Inside the Mind of an Extreme Athlete

  • Downhome Magazine
  • Posted: Dec 24, 2010 2:48 PM
In the January 2011 issue of Downhome, staff writer Linda Browne explores what makes extreme adventurers tick. See the January issue for comments from a duo of extreme swimmers and a sports psychologist. And she recently spoke to Olympic gold-medal winning skeleton racer Jon Montgomery - star of the Discovery Channel feature Best. Trip. Ever. that premiered on November 27, which saw Jon and his friends having extreme adventures - to find out what drives him.

Downhome: Obviously, you're someone who knows a thing or two about having drive and determination and reaching your goals. Is testing your full potential and pushing your body to the limit something that always appealed to you? Were you an adventurous type and thrill seeker even when you were a little kid?

Jon: I've always wanted to push the limits both in sport and as far as my boundaries were concerned both in class and at home growing up. I didn't usually quit till I got it right, got hurt too badly to continue, or got in trouble. I don't think much has changed.

Downhome: When you're getting ready to compete, how do you prepare yourself physically and mentally? What, in your opinion, is the quality that separates armchair athletes from extreme thrill seekers and limit-pushers?

Jon: While preparing to compete I do everything I can to make sure that my game plan is as complete as possible. I wanted to take today off from sliding and training to rest and recover but I couldn't stay away from the track because I'm having some issues and don't want to ever have doubts about my preparations. If you can go into a race with a calm about yourself because you have done everything you could possibly do, you can race with confidence and not doubt yourself. It's this confidence that will let an athlete be in the moment while laying it all on the line when it matters most, while competing.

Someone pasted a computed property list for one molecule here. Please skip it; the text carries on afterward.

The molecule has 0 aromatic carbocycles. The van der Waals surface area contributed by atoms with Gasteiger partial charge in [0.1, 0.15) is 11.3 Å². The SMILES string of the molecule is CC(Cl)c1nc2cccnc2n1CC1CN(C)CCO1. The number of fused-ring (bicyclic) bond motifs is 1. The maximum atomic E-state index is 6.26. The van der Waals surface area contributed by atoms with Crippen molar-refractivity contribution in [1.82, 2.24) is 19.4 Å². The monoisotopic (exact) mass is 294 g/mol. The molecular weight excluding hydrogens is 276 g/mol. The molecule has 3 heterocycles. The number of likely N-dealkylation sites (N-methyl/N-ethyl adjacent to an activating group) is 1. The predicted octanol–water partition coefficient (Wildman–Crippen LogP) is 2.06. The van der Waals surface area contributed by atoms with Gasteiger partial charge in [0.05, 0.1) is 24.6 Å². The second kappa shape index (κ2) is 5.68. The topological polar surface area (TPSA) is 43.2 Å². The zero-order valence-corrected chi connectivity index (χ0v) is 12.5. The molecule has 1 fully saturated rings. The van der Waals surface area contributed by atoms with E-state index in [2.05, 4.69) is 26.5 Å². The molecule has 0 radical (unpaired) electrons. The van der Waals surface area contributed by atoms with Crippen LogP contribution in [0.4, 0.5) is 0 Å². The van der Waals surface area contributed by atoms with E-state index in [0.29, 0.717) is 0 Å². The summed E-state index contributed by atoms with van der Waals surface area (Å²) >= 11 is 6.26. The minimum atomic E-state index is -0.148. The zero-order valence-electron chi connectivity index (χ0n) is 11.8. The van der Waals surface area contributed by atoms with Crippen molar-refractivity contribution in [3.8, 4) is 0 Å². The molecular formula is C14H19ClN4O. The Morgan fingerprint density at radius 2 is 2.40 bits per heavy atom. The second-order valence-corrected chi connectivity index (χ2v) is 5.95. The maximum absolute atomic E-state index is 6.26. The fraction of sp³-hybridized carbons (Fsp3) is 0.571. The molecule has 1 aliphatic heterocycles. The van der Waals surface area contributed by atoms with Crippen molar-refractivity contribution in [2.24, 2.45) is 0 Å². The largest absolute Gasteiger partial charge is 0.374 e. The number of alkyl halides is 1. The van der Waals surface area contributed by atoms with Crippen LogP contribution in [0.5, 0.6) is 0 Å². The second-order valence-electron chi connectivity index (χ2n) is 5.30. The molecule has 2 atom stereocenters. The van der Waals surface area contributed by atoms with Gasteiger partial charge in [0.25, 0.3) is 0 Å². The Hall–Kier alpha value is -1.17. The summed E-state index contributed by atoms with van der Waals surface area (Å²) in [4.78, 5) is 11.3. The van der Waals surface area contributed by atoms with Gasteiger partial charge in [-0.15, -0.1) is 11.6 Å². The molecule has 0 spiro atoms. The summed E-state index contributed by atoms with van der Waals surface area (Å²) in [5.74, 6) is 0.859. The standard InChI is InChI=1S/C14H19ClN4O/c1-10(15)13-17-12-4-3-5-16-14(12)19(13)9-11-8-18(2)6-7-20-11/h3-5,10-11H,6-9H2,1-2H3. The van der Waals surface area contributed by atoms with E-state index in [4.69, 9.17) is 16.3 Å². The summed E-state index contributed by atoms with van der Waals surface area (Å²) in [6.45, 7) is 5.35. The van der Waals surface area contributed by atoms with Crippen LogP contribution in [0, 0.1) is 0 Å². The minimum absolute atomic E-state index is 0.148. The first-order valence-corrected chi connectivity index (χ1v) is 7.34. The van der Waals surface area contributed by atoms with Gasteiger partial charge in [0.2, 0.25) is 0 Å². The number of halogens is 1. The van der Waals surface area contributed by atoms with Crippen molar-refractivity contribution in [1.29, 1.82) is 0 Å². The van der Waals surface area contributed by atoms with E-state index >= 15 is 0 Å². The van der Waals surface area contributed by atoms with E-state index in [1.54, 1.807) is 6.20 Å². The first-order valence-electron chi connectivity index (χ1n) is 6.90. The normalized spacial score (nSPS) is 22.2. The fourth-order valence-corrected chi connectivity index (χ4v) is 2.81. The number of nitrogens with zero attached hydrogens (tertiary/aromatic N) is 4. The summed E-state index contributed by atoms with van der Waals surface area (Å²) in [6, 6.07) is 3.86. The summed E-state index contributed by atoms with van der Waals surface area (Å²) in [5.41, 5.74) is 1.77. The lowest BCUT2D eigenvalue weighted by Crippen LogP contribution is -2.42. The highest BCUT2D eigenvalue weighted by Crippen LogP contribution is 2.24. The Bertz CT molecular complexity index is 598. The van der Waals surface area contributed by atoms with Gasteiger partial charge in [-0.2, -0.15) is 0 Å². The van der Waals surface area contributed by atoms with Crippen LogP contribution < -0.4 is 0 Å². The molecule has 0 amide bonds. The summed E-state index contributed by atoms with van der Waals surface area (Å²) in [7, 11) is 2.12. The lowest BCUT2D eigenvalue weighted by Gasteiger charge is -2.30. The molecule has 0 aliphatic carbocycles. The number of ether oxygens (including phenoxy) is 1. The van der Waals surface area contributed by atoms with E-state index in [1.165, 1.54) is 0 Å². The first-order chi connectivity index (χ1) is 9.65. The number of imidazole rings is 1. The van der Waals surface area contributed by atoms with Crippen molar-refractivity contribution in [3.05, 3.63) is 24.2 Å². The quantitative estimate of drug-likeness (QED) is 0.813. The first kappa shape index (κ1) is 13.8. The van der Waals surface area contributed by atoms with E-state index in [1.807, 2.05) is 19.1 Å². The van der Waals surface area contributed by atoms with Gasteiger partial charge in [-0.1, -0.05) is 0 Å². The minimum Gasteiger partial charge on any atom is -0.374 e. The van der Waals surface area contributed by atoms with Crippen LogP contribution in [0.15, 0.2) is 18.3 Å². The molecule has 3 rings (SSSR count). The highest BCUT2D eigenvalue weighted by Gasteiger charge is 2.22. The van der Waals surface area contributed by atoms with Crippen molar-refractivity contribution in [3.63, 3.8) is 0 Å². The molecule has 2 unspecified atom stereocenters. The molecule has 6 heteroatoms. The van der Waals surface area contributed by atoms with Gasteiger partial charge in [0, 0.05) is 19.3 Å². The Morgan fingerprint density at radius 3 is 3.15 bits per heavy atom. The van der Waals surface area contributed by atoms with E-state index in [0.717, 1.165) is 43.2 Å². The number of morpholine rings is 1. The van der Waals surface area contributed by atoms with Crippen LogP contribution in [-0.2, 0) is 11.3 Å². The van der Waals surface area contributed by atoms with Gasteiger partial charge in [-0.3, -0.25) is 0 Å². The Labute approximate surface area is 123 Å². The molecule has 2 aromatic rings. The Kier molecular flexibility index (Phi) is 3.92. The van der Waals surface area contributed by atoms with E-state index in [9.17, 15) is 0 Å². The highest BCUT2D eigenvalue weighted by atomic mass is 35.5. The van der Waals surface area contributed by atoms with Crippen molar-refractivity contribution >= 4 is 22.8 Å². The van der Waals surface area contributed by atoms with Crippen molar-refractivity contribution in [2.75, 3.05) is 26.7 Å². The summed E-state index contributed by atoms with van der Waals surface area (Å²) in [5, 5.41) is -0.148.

Downhome: I just saw a preview for Best. Trip. Ever., and it looks awesome. How did the idea for the show come about?

Jon: They approached me with the concept and suggested that me and my three best buddies go on this adventure. I thought that it would make for a better experience and better TV if I went with my fiancée, coach and teammate. We are all really close and have travelled with each other extensively. Being natural and able to feed off each other I think is key to coming across well on TV. It was an awesome trip and much more demanding than I ever expected. We were doing 12-17 hour days of shooting extremely demanding extreme sports and recording everything. We've never done any TV before so it was all new to us but an absolute blast too. The crew was great and made it easy to be ourselves.

Downhome: Out of all of the adventures you guys went on, what was the most challenging (or scary) for you? Any personal fears you had to face?

Jon: The most challenging was the downhill mountain bike heli drop. Because it was on the last day and I was both physically and mentally exhausted it was a real struggle to get off that mountain safely. The scariest adventure was the safest. Slack-lining was a real trip mentally but very safe. We were rigged up by the best pros out there and if we fell we just fell into an open expanse of 600 feet of air below us. There was nothing to hit but stepping out on an inch and a half tie-down strap that's stretched across a 100-foot gap with 600 feet of nothingness below you is tough to get your brain wrapped around. And it's not like it was over as soon as you jump like in skydiving or bungee jumping. You have to keep moving and get to the other side, which takes probably 5-7 minutes. That was cool.